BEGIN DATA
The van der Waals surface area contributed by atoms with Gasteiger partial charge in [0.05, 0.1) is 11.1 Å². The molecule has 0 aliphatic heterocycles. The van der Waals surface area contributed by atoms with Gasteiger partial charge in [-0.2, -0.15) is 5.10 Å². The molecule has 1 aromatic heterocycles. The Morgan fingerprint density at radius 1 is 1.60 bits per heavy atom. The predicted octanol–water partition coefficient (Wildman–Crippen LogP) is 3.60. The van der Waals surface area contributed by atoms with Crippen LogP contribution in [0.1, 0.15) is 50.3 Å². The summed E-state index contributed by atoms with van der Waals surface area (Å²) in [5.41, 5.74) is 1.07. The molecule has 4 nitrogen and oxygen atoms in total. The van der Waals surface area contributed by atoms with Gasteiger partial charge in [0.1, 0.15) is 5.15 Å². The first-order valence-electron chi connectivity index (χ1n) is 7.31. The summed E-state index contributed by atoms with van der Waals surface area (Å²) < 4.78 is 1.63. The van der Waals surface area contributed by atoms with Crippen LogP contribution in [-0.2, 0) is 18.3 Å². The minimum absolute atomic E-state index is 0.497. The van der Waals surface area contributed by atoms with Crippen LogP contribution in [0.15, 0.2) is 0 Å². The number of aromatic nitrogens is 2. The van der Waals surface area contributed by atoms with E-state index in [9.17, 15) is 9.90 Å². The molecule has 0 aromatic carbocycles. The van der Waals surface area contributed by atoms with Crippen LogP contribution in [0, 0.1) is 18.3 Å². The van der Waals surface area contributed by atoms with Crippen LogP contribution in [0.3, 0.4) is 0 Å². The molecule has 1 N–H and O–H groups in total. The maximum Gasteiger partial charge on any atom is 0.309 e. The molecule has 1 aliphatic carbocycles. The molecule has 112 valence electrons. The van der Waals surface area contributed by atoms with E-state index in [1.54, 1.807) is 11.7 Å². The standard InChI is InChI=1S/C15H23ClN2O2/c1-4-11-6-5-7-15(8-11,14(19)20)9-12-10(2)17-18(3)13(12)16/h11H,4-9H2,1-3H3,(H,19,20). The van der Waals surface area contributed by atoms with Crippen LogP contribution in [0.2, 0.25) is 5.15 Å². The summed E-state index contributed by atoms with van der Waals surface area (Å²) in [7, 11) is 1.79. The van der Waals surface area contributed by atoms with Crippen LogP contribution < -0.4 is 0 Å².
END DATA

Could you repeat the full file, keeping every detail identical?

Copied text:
The van der Waals surface area contributed by atoms with Gasteiger partial charge in [0.05, 0.1) is 11.1 Å². The molecule has 0 aliphatic heterocycles. The van der Waals surface area contributed by atoms with Gasteiger partial charge in [-0.2, -0.15) is 5.10 Å². The molecule has 1 aromatic heterocycles. The Morgan fingerprint density at radius 1 is 1.60 bits per heavy atom. The predicted octanol–water partition coefficient (Wildman–Crippen LogP) is 3.60. The van der Waals surface area contributed by atoms with Crippen LogP contribution in [0.1, 0.15) is 50.3 Å². The summed E-state index contributed by atoms with van der Waals surface area (Å²) in [5.41, 5.74) is 1.07. The molecule has 4 nitrogen and oxygen atoms in total. The van der Waals surface area contributed by atoms with Gasteiger partial charge in [0.1, 0.15) is 5.15 Å². The first-order valence-electron chi connectivity index (χ1n) is 7.31. The summed E-state index contributed by atoms with van der Waals surface area (Å²) < 4.78 is 1.63. The van der Waals surface area contributed by atoms with Crippen LogP contribution in [-0.2, 0) is 18.3 Å². The minimum absolute atomic E-state index is 0.497. The van der Waals surface area contributed by atoms with Crippen LogP contribution in [0.15, 0.2) is 0 Å². The number of aromatic nitrogens is 2. The van der Waals surface area contributed by atoms with E-state index in [9.17, 15) is 9.90 Å². The molecule has 0 aromatic carbocycles. The van der Waals surface area contributed by atoms with Crippen LogP contribution in [0, 0.1) is 18.3 Å². The van der Waals surface area contributed by atoms with Crippen LogP contribution in [0.3, 0.4) is 0 Å². The molecule has 1 N–H and O–H groups in total. The maximum Gasteiger partial charge on any atom is 0.309 e. The molecule has 1 aliphatic carbocycles. The molecule has 112 valence electrons. The van der Waals surface area contributed by atoms with E-state index in [1.54, 1.807) is 11.7 Å². The standard InChI is InChI=1S/C15H23ClN2O2/c1-4-11-6-5-7-15(8-11,14(19)20)9-12-10(2)17-18(3)13(12)16/h11H,4-9H2,1-3H3,(H,19,20). The van der Waals surface area contributed by atoms with Crippen LogP contribution in [0.2, 0.25) is 5.15 Å². The summed E-state index contributed by atoms with van der Waals surface area (Å²) in [7, 11) is 1.79. The van der Waals surface area contributed by atoms with Crippen LogP contribution < -0.4 is 0 Å².